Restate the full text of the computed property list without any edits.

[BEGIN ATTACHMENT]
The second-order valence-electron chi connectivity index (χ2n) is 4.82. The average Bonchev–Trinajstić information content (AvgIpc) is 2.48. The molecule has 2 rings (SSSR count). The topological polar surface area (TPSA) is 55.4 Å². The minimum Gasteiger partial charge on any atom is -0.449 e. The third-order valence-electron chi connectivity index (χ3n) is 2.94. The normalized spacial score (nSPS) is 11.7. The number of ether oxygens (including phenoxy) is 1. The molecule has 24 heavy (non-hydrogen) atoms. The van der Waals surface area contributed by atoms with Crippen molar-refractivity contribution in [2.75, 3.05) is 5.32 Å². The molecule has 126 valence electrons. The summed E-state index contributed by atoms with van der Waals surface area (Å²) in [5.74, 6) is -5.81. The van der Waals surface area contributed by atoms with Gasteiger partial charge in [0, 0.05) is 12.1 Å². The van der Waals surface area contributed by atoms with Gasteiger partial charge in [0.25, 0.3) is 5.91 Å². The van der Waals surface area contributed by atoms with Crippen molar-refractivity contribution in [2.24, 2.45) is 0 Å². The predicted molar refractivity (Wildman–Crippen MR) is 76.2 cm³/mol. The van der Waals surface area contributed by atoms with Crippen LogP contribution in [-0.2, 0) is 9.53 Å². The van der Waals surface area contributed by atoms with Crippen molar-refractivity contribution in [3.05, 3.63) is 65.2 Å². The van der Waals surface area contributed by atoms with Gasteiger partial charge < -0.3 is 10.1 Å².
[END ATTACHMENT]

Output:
The second-order valence-electron chi connectivity index (χ2n) is 4.82. The average Bonchev–Trinajstić information content (AvgIpc) is 2.48. The molecule has 2 rings (SSSR count). The topological polar surface area (TPSA) is 55.4 Å². The minimum Gasteiger partial charge on any atom is -0.449 e. The third-order valence-electron chi connectivity index (χ3n) is 2.94. The normalized spacial score (nSPS) is 11.7. The number of ether oxygens (including phenoxy) is 1. The molecule has 24 heavy (non-hydrogen) atoms. The van der Waals surface area contributed by atoms with Crippen molar-refractivity contribution in [2.75, 3.05) is 5.32 Å². The molecule has 126 valence electrons. The summed E-state index contributed by atoms with van der Waals surface area (Å²) in [5.74, 6) is -5.81. The van der Waals surface area contributed by atoms with Gasteiger partial charge in [0, 0.05) is 12.1 Å². The van der Waals surface area contributed by atoms with Gasteiger partial charge in [0.25, 0.3) is 5.91 Å². The van der Waals surface area contributed by atoms with Crippen molar-refractivity contribution in [2.24, 2.45) is 0 Å². The predicted molar refractivity (Wildman–Crippen MR) is 76.2 cm³/mol. The van der Waals surface area contributed by atoms with Crippen LogP contribution in [-0.2, 0) is 9.53 Å². The van der Waals surface area contributed by atoms with Crippen molar-refractivity contribution in [3.05, 3.63) is 65.2 Å². The van der Waals surface area contributed by atoms with Gasteiger partial charge < -0.3 is 10.1 Å².